We Might as Well Laugh

Many people think of documentary films as a way to dive into the world’s problems and come out feeling depressed. Some may even avoid them, preferring the comfort of fictional series that allow them to step out of reality after a long day’s work. But there are many documentary films that, while not shying away from the world’s problems, manage to approach them with humour. So we decided to offer you some respite with a set of documentaries that make us smile.

The level of comedy in these documentaries does vary: while some provoke a complicit and discreet upward turn to the corners of the mouth, others found us bursting into laughter.

The subject of Tungrus, filmmaker Rishi Chandna’s début film, is hilarious in its own right. An Indian family living in an apartment adopt a chick as a household pet. Now an adult, the rooster terrorizes them all.

The humour in A Little Family Conversation is more subtle. Hélène Lapiower, known primarily as an actress, decided to examine her family in all its complexity, depth and contrasts. Its moments of levity often come out in their differences of opinion on Jewish identity.

The comedic moments in Silence radio, from Valéry Rosier, largely stem from the charms of its subjects. We find tenderness in the presenters and listeners of Radio Puisaleine. We’re filled with compassion for their hesitations, grief and solitude. And we’re left grinning at the missteps of the apprentice technicians.

Likewise, it’s the wild charisma of a character that sparks comedy in Stéphane Thibault’s short film Le beau Jacques. We challenge you not to fall under the spell of this Jacques-Villeneuve obsessed aunt and her wild superstitions.

No discussion of comedic documentaries would be complete without the Belgian series Strip-tease, which was very popular in the 80s and 90s and included a good number of hilarious documentaries. The Strip-tease crew documented the official trip of a Belgian parliamentary delegation to North Korea. Tensions between members of the delegation and the discomfort resulting from a Belgian politician’s falling hook, line and sinker for the North Koreans’ staged set-up in Une delegation de très haut niveau left us giggling uncomfortably.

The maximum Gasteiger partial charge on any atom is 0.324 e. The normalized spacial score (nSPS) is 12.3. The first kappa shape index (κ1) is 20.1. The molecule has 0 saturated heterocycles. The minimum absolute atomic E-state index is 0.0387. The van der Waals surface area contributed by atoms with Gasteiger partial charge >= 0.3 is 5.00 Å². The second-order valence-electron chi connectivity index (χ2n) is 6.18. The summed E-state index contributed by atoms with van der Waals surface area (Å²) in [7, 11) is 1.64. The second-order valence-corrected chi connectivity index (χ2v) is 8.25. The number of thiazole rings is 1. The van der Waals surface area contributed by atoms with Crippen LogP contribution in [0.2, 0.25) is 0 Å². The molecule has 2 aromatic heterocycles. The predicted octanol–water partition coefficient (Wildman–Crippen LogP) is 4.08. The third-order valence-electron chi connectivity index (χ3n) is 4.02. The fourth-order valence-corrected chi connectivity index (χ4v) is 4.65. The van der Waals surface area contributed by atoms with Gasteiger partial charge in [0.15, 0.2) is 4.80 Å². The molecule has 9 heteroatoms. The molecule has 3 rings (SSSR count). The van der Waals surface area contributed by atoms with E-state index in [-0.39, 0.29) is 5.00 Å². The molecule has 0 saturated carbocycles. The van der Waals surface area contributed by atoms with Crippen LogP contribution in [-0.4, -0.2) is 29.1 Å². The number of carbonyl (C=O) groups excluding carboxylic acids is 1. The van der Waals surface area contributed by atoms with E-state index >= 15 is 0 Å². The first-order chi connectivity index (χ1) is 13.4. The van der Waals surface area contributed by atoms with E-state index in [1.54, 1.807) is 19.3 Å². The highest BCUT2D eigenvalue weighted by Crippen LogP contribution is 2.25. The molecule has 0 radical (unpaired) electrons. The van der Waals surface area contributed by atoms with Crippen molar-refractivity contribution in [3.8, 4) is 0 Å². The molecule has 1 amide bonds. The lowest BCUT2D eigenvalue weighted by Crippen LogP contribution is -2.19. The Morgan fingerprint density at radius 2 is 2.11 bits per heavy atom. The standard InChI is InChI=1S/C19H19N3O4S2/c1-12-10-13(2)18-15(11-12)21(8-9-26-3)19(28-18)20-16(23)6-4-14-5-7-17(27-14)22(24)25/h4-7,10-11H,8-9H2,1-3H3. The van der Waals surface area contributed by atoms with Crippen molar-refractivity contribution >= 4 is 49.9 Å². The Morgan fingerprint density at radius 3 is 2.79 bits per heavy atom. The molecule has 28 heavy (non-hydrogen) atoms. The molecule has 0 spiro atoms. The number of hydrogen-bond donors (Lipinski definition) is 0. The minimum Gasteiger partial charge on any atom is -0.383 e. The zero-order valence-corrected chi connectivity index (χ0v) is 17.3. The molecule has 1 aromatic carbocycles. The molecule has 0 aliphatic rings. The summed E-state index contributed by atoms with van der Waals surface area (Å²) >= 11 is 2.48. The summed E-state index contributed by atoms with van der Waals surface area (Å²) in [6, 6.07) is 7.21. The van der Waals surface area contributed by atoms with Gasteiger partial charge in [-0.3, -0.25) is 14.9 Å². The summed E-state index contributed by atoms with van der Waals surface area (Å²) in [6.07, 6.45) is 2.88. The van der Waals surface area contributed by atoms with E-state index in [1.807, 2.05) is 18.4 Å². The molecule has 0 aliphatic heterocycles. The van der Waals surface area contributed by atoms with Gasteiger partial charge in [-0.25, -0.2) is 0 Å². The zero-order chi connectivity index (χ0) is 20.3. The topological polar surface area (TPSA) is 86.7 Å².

Just because they make us laugh doesn’t mean that these documentaries don’t address real issues in a nuanced way: the reality of informal caregivers, the importance of community life, isolation among the elderly, racism, tensions created by political allegiances or religious beliefs, dictatorship, power struggles… we watch all these different aspects of the world unfold with a smile on our lips, as only author-driven documentaries have the power to do.

Whether through their staging, choice of subjects, direction or editing, these films remind us of the role humour can play in documentaries, both overt and subtle. Whatever form it takes, humour creates a sense of complicity between the director and spectator. Why would we deny ourselves that pleasure?

Christine Chevarie


Curated by Christine Chevarie